Seminar, 6 May 2019, 10;30 am Prof. Robert Gildea (University of Oxford): “Fighters across frontiers:
The case of France
On the eve of the First World War in 1914, the French Empire covered more than ten million square kilometers. This was ten times more than in 1870, when the political regime of the Third Republic was proclaimed in the context of the Franco-Prussian war. The latter violent conflict led to the unification of imperial Germany. Together with France, the German Empire became industrially and demographically the most important state power in continental Europe. During this conjuncture situated between 1870-1914 the French Empire became, after the British, the most important on the face of the earth. Contrary to the case of its southern neighbour Spain, which lost its last Atlantic possession in 1898 when a military defeat to the US industrial army brought Cuba under this latter imperial domination, the French Empire was ascendant during this fin de siècle. It was only for a small part inherited from the old regime. The domination of this oversea Empire was visible in the American (West French Indies), African (Algeria, Tunisia, Morocco, Senegal, Guinea, Ivory Coast, Niger, Mauritania, Congo, Gabon, Oubangui-Chari, Chad, Madagascar) and Asiatic (Annam, Tonkin, Laos, Cambodia, Cochinchine) continental spheres.
Such an imposing imperial dimension makes the metropolitan reality of organized violence and armed groups impossible to understand without understanding its reality in the various colonies, protectorates and areas of influence. And indeed, almost everywhere during the period under analysis the French Empire resorted to local militias and organized armed groups. These imperial militias are the first type of case studies retained in this comparative-as-transnational research. Indeed, the said militias corresponded to a form of association involved in organized violence. Their paramilitary dimension, their legitimizing symbols and their actors’ violent practices were related in more or less direct and visible ways to state institutions. Such an ambiguity in terms of legitimacy leads to increasingly complex questions regarding the monopoly of legal violence, which is usually employed to define the state.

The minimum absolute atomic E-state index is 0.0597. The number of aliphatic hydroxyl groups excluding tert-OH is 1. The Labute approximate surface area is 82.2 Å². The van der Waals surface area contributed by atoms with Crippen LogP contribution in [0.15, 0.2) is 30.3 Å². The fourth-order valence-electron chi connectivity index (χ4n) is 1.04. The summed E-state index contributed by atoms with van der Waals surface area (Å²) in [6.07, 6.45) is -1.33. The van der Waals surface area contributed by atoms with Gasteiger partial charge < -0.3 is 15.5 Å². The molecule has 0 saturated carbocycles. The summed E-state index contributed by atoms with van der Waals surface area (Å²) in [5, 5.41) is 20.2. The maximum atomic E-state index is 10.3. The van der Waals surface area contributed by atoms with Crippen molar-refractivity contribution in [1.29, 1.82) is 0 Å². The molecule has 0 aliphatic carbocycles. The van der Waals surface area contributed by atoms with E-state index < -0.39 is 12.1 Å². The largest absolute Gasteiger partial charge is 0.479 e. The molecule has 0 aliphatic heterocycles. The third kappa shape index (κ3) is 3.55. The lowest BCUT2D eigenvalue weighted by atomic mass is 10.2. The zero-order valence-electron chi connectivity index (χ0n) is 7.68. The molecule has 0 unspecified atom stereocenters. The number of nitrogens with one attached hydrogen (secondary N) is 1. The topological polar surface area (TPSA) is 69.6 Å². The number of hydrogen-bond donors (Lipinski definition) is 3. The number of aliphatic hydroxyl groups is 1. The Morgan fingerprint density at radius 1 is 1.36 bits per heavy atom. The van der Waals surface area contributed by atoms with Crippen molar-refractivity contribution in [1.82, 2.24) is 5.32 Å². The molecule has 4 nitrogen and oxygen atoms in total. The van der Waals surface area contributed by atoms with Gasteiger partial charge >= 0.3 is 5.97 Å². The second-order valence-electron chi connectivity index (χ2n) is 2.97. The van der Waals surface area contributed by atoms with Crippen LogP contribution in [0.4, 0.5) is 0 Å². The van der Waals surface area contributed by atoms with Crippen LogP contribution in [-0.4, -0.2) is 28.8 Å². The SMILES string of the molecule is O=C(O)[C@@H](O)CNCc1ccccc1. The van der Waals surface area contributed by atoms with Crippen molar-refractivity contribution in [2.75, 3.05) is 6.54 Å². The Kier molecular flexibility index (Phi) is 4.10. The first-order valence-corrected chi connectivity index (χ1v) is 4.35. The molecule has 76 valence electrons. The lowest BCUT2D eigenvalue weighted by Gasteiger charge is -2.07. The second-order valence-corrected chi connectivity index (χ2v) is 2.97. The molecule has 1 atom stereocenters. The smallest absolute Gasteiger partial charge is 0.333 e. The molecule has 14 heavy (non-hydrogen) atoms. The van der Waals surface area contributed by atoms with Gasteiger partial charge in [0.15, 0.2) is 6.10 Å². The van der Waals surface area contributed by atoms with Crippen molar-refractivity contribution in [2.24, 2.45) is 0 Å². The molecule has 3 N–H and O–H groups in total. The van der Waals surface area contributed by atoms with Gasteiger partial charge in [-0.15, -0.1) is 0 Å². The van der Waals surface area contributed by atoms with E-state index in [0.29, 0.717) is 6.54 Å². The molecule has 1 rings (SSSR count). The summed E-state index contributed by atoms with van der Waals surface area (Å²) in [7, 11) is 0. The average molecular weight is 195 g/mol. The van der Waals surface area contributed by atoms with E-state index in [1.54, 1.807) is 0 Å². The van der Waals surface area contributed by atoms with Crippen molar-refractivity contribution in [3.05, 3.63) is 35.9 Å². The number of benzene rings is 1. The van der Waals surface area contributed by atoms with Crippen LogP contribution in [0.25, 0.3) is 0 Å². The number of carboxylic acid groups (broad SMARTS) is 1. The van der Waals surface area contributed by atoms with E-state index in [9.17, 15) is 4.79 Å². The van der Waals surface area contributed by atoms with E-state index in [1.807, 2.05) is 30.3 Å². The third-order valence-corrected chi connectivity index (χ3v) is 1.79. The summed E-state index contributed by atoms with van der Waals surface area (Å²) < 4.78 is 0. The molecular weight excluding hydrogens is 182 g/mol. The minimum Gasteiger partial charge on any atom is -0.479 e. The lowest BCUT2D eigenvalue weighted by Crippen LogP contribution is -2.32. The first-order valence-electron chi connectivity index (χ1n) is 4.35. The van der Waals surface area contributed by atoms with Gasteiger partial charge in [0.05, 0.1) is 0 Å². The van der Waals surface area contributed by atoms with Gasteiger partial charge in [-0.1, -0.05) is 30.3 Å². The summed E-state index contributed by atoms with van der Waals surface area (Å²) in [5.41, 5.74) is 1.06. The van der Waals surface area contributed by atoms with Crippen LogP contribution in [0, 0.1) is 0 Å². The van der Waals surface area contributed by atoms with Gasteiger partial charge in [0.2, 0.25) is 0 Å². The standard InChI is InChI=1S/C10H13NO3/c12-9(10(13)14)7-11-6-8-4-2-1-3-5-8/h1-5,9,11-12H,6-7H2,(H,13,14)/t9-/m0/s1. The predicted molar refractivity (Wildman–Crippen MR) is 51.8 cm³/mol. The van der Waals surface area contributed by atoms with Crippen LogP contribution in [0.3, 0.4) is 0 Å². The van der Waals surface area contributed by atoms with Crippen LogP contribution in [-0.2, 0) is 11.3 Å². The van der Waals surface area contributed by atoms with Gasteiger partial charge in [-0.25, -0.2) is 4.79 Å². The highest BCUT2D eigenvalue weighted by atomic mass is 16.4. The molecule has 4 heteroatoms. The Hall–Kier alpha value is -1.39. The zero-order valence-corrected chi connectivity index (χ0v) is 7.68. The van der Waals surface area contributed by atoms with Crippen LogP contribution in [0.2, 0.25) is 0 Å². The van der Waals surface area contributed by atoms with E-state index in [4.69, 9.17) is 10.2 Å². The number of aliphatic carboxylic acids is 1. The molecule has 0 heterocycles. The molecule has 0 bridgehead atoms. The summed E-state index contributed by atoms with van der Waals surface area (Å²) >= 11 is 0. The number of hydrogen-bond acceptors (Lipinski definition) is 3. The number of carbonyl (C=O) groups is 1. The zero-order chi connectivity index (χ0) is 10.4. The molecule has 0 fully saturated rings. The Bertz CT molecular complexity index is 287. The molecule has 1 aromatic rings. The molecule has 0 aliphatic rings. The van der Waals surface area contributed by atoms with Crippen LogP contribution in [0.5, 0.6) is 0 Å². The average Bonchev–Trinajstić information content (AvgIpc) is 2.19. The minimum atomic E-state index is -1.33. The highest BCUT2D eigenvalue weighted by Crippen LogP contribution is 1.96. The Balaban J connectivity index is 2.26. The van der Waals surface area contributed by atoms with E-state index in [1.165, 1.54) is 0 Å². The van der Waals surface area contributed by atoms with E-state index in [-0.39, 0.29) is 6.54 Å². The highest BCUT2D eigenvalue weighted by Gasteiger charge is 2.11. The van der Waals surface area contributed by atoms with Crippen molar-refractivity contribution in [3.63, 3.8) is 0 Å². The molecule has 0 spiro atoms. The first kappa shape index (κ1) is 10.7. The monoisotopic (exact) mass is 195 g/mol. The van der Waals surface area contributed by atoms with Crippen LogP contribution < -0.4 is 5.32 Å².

For the French case the latter state dimension is inseparable from the Republican regime. The latter, emerged in the revolutionary context following 1789, contrasted with most of the national realities in Europe, that was then dominated by monarchies. For example, we refer to Victorian and Edwardian England, Wilhelmine Germany, etc.
Proclaimed in 1870, the Third Republic maintained its political form until the Second World War. The violent, nationalist and anti-parliamentary regime of Vichy was then installed, in agreement with the corresponding states and dominant regimes inaugurated in Italy immediately after the Great War.
On 25th August 1871, one of the structuring laws, which marked the birth of the Third Republic, was promulgated and corresponded to the banning of the Garde Nationale, an armed group which took part in the Commune. The law dating back to 27th July 1872, which reorganized the army on the basis of massive conscription, stated in some sibylline way that “all corps in arms is submitted to the military law, is part of the army”. It was completed by the law of 24th July 1873 which introduced military regions in the metropolitan territory. One of the structuring laws which marked the death of the Third Republic corresponded to the creation of the Milice, on 30th January 1943.